The Anglican Diocese of Grafton, which covers parishes in Bellingen, Nambucca and Kempsey shires, has released a statement from its bishop, Dr Murray Harvey, decrying recent remarks by high profile rugby player Israel Folau stating that hell awaits homosexuals.
The comments have attracted a lot of media attention, including a wave of interest on social media.
Dr Harvey comments that while this has come to a head in the last couple of weeks, a look at Folau's social media posts indicates that he has been expressing these views for about a year now.
"He claims that free speech gives him the right to say anything he wants and blames others for the offence they take," Dr Harvey writes in his media release.
"While he is free to hold to particular religious views, how he expresses these views in public is another matter. Free speech is not hate speech and should not be used to vilify others.
"Threatening people in this way cannot be disguised as protected religious activity. If it was, then things like ethnic cleansing and slavery could be justified on religious grounds as having divine approval.
"I applaud the efforts being made by many Rugby clubs to build inclusive communities and promote rugby as a sport where everyone is welcome to participate. Like many sports they have taken the lead in addressing racism, equal opportunities for girls and women and more recently LGBTQI persons.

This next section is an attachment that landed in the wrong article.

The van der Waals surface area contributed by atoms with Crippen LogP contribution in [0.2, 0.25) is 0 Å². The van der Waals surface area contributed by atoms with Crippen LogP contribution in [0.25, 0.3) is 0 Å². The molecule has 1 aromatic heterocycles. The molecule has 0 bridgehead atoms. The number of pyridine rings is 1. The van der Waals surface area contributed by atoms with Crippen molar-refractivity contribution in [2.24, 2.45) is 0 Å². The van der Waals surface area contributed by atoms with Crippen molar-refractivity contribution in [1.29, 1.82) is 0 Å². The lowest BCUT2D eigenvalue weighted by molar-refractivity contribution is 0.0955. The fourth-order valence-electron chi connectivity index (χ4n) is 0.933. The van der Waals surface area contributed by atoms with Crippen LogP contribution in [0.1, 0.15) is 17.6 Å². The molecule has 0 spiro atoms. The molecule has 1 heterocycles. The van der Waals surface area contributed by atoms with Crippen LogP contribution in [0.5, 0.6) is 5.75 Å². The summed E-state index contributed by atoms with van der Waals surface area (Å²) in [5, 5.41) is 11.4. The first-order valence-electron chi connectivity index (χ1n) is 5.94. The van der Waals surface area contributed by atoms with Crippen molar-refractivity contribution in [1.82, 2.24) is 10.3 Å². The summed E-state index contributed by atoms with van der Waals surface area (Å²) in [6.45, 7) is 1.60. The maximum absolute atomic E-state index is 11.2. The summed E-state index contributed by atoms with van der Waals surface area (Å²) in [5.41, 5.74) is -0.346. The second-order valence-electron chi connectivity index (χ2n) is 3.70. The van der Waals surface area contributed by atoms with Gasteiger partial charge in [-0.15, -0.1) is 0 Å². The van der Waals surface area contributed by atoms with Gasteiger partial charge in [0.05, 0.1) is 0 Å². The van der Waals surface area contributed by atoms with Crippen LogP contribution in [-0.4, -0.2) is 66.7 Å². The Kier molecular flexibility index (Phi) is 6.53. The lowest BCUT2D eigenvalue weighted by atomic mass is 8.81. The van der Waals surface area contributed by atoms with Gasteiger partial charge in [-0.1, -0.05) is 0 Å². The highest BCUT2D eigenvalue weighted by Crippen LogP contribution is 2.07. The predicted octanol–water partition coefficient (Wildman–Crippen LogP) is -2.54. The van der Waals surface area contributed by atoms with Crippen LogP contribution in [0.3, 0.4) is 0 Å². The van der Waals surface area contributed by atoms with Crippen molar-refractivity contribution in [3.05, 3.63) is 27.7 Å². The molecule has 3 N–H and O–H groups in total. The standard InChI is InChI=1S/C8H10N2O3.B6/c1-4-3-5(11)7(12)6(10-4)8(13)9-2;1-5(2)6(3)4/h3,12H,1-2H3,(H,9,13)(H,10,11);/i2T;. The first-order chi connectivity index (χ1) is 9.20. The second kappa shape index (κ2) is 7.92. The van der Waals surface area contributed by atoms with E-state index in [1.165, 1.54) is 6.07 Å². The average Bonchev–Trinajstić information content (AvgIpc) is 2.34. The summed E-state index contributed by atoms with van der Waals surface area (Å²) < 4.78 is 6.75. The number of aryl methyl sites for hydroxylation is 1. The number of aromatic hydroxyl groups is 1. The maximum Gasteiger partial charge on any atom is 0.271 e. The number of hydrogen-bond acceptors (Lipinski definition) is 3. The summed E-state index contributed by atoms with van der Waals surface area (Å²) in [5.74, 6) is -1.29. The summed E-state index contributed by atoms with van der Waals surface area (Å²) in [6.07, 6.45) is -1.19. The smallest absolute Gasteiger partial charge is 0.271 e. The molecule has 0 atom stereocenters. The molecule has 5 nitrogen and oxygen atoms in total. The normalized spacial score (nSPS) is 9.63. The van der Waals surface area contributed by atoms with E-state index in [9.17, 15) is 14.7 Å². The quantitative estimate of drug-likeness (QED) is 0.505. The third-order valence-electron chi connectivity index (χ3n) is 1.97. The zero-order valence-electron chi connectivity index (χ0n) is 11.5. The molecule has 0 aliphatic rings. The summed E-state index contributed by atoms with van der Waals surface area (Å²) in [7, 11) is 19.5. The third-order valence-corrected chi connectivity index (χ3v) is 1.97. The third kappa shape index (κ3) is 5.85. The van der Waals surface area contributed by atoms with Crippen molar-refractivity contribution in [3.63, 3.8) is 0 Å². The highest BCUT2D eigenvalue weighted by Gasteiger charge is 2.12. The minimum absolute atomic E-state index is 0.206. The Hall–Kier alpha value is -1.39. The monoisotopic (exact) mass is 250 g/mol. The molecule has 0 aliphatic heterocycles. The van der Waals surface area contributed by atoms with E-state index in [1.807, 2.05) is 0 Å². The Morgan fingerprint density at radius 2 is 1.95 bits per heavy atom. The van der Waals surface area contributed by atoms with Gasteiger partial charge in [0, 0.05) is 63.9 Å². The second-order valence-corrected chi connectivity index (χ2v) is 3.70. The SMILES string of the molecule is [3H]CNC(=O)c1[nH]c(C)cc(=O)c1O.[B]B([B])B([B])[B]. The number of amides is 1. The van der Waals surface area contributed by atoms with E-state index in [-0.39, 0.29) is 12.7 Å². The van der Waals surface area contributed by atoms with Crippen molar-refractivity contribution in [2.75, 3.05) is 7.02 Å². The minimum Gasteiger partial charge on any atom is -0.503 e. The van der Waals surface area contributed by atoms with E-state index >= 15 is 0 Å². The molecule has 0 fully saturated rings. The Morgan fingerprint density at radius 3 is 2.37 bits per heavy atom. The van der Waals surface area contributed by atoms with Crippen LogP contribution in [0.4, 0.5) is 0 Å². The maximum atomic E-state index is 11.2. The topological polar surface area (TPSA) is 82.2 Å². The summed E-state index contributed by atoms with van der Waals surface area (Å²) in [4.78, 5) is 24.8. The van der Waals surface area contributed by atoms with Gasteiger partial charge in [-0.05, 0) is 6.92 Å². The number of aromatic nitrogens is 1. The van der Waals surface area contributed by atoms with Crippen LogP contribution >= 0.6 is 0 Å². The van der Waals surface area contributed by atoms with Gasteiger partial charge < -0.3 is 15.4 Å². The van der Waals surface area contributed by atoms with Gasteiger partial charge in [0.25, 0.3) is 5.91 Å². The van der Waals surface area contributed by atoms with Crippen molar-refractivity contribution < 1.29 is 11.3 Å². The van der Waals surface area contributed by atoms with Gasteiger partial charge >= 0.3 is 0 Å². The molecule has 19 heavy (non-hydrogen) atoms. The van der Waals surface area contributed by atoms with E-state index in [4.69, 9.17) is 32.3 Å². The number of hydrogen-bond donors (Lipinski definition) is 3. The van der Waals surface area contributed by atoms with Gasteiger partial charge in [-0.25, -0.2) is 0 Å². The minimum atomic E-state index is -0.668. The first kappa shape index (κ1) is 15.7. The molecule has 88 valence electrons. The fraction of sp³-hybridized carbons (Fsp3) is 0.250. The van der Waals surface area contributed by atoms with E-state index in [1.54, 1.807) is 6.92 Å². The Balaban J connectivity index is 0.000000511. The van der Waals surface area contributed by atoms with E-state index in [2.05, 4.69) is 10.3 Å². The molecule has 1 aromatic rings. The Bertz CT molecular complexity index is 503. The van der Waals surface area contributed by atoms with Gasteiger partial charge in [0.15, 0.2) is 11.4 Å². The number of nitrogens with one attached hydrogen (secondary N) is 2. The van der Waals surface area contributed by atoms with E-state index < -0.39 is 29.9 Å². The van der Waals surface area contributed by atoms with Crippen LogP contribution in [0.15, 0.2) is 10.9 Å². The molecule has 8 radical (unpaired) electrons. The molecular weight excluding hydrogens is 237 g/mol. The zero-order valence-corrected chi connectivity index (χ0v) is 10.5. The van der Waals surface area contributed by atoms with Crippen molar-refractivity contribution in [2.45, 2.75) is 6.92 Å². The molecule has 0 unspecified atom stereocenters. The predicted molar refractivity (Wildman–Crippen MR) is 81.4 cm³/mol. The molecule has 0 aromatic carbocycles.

"Having been a member of the rugby community at the local level in clubs in Australia and the UK for many years I can say that his views are not representative of the wider rugby community.
"Israel Folau is a tremendously popular young Rugby player. When autographs are being signed his is often the longest queue after the game.
"I hope he can see the potential impact of his statements on impressionable young fans and others who see him as a role model. Words have consequences, sometimes dangerous ones, especially in this case amongst young people who might be questioning their sexuality.
"I call upon Israel Folau and other high profile role models to carefully use the platform they have to send a positive message about their faith, promote social inclusion and community well-being."